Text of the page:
Here is how Robert himself described the situation: "A previous owner attempted to fix the boat from the inside, and he never glassed it back in. He just screwed some trim pieces around the overhead where he had cut. This repair job [on the interior of the boat] completely failed. I thought it looked awful, so I ground it all out, re-glassed [the liner], and faired it back in. There was no end to the awful sanding dust falling on my head. I assume the logic was that the previous owner didn't want to mess with the texture [of the head liner]. I don't know."
Robert did not indicate to me whether he concealed his glass work on the interior of the boat with his own wooden trim pieces, but I cannot imagine, given his concern for the appearance of his boat, that he did not do so.

Let's now consider Robert's solution to the problem of the deck core rot. Having re-glassed the head liner into place, Robert supported the head liner with a pole and then cut into the deck from the top. This pole was necessary to prevent any sagging while he worked from above.
One would think that the deck core rot originated at the point where the winch was joined to the deck. Notice in the picture below the six holes, which form a circle (not far from the pole). On some Ericson 25s (but not all) there is a winch in this location, which serves to raise and lower the centerboard.
Concerning the origin of the rot and his approach to the repairs, Robert says the following: "I went in from the topside. That way I could brace the ceiling from below, while setting it up, and gravity was my friend. What I found was random rotted out plywood that had completely failed and swelled. I assume this was the previous owner's fix. I ground it all out clean, and went back in with end grain balsa and liberal amounts of West Systems epoxy. I put several laminates of glass over the top of the repair job, and I spent time fairing the glass all back in around the perimeter. [In place of the original textured, non-slip deck], I went back with kiwi grip after I painted her. So far, she's holding up fine. I'm still not 100 percent sure what caused the softening. Weirdly, the area around the winch was fairly sound. The worst softening was between the companionway hatch and the winch, and along the sides where the hatch rails run. This is all fairly elevated, but I suspect that to be the culprit. Everything got re-bedded anyway after painting."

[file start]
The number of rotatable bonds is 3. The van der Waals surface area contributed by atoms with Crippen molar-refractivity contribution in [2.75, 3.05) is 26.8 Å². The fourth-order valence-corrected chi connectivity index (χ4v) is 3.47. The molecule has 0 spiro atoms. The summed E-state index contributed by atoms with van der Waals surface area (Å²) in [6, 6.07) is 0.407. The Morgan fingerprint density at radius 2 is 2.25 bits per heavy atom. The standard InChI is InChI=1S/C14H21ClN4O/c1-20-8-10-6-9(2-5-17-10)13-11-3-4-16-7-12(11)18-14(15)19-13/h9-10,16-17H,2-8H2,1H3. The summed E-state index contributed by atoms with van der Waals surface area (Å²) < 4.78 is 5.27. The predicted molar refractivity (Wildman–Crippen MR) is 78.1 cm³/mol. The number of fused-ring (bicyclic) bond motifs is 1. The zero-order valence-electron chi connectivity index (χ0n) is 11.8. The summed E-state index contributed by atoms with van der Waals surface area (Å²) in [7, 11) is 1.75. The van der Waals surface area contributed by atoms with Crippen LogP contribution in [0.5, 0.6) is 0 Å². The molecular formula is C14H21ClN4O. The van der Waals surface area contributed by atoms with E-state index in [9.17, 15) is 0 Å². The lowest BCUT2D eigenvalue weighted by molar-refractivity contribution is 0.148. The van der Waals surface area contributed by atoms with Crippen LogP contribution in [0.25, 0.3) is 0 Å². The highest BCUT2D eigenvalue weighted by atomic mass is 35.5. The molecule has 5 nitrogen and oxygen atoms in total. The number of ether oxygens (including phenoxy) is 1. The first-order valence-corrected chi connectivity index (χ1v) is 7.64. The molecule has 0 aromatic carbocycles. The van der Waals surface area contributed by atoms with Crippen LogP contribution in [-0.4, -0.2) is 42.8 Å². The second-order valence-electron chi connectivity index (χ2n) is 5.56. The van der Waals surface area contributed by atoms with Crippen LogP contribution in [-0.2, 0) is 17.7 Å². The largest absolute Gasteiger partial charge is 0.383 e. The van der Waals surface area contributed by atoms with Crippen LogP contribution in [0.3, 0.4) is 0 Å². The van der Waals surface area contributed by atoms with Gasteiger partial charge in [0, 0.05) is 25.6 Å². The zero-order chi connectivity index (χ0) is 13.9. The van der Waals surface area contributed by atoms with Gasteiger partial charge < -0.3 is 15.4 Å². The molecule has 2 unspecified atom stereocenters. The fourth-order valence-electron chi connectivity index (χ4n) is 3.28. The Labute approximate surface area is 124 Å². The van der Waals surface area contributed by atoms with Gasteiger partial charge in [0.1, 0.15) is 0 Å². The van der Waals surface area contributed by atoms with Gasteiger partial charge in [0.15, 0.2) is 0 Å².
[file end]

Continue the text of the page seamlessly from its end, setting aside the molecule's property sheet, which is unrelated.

Doing a deck core repair project from the top side of the deck is, as Robert suggested, much easier, since gravity works with you instead of against you. There is, though, a downside to this approach; after all is said and done, you must start yet another project - that of fairing and sanding and priming and painting the deck. Robert, though, appears to have approached this project with the right frame of mind.
He would later, in a separate project, not only paint the hull, but also apply an epoxy barrier coat and an anti-fouling paint to the bottom. I would say that Robert did a fantastic job bringing his boat back up to speed.
This ends this posting on the deck core repair job that Robert Slocum completed on the cabin trunk of Flibbertegibbet, his Ericson 25.